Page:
Which Joe gave his name to ‘sloppy joes’? We look at five interesting sandwiches and their lexical origins.
Fry (food) in a pan without fat or oil.‘dry-fry the sesame seeds’‘dry-fried egg’
- ‘These should be replaced by foods that are cooked without fat, so look at substituting grilled fish and meats, rotisserie chicken and dry-fry meats.’
- ‘Dry-fry until the juices run, shaking the pan often.’
- ‘Wipe a little olive oil around a wide, heavy-based flat pan and almost dry-fry the strips of courgette, followed by the aubergine, until softened and slightly browned - you will have to keep wiping with oil in between batches.’
- ‘They taste much better this way, especially if you dry-fry them slightly to release their fragrant oils before adding to the meat, but be careful not to burn them.’
- ‘Meanwhile, dry-fry the pine nuts until toasted and golden.’
- ‘Crab, tiger prawn and sand lobster are deep-fried and dry-fried, a gastronomic delight.’
- ‘Either serve the patties as they are, dry-fried in a non-stick pan till golden (in which case serve them with quarters of lemon) or stuff them with blue cheese and bake them instead.’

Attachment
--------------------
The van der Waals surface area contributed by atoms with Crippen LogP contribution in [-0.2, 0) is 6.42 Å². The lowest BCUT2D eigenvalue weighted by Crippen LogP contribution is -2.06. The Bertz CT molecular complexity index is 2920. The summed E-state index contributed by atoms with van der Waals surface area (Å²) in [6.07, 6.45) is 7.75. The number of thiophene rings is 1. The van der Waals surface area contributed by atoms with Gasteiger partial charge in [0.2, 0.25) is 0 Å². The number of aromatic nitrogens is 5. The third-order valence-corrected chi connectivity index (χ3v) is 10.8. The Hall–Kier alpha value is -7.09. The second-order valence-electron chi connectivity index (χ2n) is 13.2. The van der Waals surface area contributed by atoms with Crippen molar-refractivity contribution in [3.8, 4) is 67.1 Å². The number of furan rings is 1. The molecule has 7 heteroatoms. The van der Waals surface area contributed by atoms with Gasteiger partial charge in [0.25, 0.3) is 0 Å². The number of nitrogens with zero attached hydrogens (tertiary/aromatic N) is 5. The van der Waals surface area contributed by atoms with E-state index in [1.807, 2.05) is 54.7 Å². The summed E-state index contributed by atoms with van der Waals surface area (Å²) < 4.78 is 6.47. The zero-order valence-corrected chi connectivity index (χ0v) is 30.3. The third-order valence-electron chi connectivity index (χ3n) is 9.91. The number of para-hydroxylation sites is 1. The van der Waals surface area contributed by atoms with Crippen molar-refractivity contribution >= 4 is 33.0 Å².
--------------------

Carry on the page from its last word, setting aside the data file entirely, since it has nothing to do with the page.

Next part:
- ‘Shortly before serving, heat a small frying pan then dry-fry the lamb for five minutes, stirring.’
- ‘Heat a frying pan over a medium heat, add the cumin seeds and dry-fry for ten to 15 seconds, keeping them moving so that they don't burn.’
Are you looking for a word for a foolish person? We explore twelve interesting words to describe the dunderheads in your life.
Before you run for the hills, let’s run through a list of ‘run’ expressions that are running through our minds.
The definitions of ‘buddy’ and ‘bro’ in the OED have recently been revised. We explore their history and increase in popularity.